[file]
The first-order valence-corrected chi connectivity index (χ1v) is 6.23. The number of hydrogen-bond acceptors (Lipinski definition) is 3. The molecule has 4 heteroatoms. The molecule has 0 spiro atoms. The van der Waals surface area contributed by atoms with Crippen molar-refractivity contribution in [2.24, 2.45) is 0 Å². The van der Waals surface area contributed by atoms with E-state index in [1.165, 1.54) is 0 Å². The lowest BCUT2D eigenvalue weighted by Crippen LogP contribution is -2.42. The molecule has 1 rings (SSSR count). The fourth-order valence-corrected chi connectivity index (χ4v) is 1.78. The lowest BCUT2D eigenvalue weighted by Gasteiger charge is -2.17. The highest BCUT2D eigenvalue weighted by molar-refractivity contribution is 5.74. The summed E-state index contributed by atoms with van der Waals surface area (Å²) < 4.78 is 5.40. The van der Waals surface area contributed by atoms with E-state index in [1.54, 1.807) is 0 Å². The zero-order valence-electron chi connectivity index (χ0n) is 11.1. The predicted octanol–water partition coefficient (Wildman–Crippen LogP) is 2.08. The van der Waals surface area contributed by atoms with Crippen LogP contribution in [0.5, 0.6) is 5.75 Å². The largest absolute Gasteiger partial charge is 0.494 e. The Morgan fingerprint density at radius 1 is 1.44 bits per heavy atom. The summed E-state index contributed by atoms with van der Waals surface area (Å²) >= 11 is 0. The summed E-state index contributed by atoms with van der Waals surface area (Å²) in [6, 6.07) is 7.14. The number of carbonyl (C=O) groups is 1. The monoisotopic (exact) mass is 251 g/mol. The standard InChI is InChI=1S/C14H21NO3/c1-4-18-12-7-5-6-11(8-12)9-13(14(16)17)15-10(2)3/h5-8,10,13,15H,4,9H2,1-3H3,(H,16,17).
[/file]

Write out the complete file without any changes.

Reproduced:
The first-order valence-corrected chi connectivity index (χ1v) is 6.23. The number of hydrogen-bond acceptors (Lipinski definition) is 3. The molecule has 4 heteroatoms. The molecule has 0 spiro atoms. The van der Waals surface area contributed by atoms with Crippen molar-refractivity contribution in [2.24, 2.45) is 0 Å². The van der Waals surface area contributed by atoms with E-state index in [1.165, 1.54) is 0 Å². The lowest BCUT2D eigenvalue weighted by Crippen LogP contribution is -2.42. The molecule has 1 rings (SSSR count). The fourth-order valence-corrected chi connectivity index (χ4v) is 1.78. The lowest BCUT2D eigenvalue weighted by Gasteiger charge is -2.17. The highest BCUT2D eigenvalue weighted by molar-refractivity contribution is 5.74. The summed E-state index contributed by atoms with van der Waals surface area (Å²) < 4.78 is 5.40. The van der Waals surface area contributed by atoms with E-state index in [1.54, 1.807) is 0 Å². The zero-order valence-electron chi connectivity index (χ0n) is 11.1. The predicted octanol–water partition coefficient (Wildman–Crippen LogP) is 2.08. The van der Waals surface area contributed by atoms with Crippen LogP contribution in [0.5, 0.6) is 5.75 Å². The largest absolute Gasteiger partial charge is 0.494 e. The Morgan fingerprint density at radius 1 is 1.44 bits per heavy atom. The summed E-state index contributed by atoms with van der Waals surface area (Å²) >= 11 is 0. The summed E-state index contributed by atoms with van der Waals surface area (Å²) in [6, 6.07) is 7.14. The number of carbonyl (C=O) groups is 1. The monoisotopic (exact) mass is 251 g/mol. The standard InChI is InChI=1S/C14H21NO3/c1-4-18-12-7-5-6-11(8-12)9-13(14(16)17)15-10(2)3/h5-8,10,13,15H,4,9H2,1-3H3,(H,16,17).